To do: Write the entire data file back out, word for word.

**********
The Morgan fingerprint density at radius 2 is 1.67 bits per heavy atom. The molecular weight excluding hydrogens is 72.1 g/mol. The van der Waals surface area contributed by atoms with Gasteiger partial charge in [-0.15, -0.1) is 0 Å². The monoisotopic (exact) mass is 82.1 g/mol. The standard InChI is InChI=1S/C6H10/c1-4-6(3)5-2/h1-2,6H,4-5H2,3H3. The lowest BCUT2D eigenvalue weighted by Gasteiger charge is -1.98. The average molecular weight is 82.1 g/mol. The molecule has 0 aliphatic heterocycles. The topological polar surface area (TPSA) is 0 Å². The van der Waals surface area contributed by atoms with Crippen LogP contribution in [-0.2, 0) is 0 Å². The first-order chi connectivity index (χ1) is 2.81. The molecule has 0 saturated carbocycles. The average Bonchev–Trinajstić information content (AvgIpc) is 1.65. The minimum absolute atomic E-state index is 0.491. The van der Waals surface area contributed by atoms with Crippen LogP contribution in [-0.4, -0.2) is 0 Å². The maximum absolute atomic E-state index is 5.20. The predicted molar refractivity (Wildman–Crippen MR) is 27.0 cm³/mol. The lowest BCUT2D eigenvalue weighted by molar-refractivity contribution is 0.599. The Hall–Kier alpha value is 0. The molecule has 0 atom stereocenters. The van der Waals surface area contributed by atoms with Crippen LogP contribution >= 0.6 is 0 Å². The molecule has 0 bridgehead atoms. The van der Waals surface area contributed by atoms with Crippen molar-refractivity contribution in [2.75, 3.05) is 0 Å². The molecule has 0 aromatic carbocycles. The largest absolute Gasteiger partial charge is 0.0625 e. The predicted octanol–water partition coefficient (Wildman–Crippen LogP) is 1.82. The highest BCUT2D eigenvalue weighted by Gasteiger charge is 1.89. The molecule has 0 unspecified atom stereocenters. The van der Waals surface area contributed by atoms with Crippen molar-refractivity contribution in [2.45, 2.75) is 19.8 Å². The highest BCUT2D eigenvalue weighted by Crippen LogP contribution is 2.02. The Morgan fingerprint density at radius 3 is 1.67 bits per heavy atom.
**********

The Morgan fingerprint density at radius 2 is 1.67 bits per heavy atom. The molecular weight excluding hydrogens is 72.1 g/mol. The van der Waals surface area contributed by atoms with Gasteiger partial charge in [-0.15, -0.1) is 0 Å². The monoisotopic (exact) mass is 82.1 g/mol. The standard InChI is InChI=1S/C6H10/c1-4-6(3)5-2/h1-2,6H,4-5H2,3H3. The lowest BCUT2D eigenvalue weighted by Gasteiger charge is -1.98. The average molecular weight is 82.1 g/mol. The molecule has 0 aliphatic heterocycles. The topological polar surface area (TPSA) is 0 Å². The van der Waals surface area contributed by atoms with Crippen LogP contribution in [-0.2, 0) is 0 Å². The first-order chi connectivity index (χ1) is 2.81. The molecule has 0 saturated carbocycles. The average Bonchev–Trinajstić information content (AvgIpc) is 1.65. The minimum absolute atomic E-state index is 0.491. The van der Waals surface area contributed by atoms with Crippen LogP contribution in [-0.4, -0.2) is 0 Å². The maximum absolute atomic E-state index is 5.20. The predicted molar refractivity (Wildman–Crippen MR) is 27.0 cm³/mol. The lowest BCUT2D eigenvalue weighted by molar-refractivity contribution is 0.599. The Hall–Kier alpha value is 0. The molecule has 0 atom stereocenters. The van der Waals surface area contributed by atoms with Crippen LogP contribution >= 0.6 is 0 Å². The molecule has 0 bridgehead atoms. The van der Waals surface area contributed by atoms with Crippen molar-refractivity contribution in [2.75, 3.05) is 0 Å². The molecule has 0 aromatic carbocycles. The largest absolute Gasteiger partial charge is 0.0625 e. The predicted octanol–water partition coefficient (Wildman–Crippen LogP) is 1.82. The highest BCUT2D eigenvalue weighted by Gasteiger charge is 1.89. The molecule has 0 unspecified atom stereocenters. The van der Waals surface area contributed by atoms with Crippen molar-refractivity contribution in [2.45, 2.75) is 19.8 Å². The highest BCUT2D eigenvalue weighted by Crippen LogP contribution is 2.02. The Morgan fingerprint density at radius 3 is 1.67 bits per heavy atom.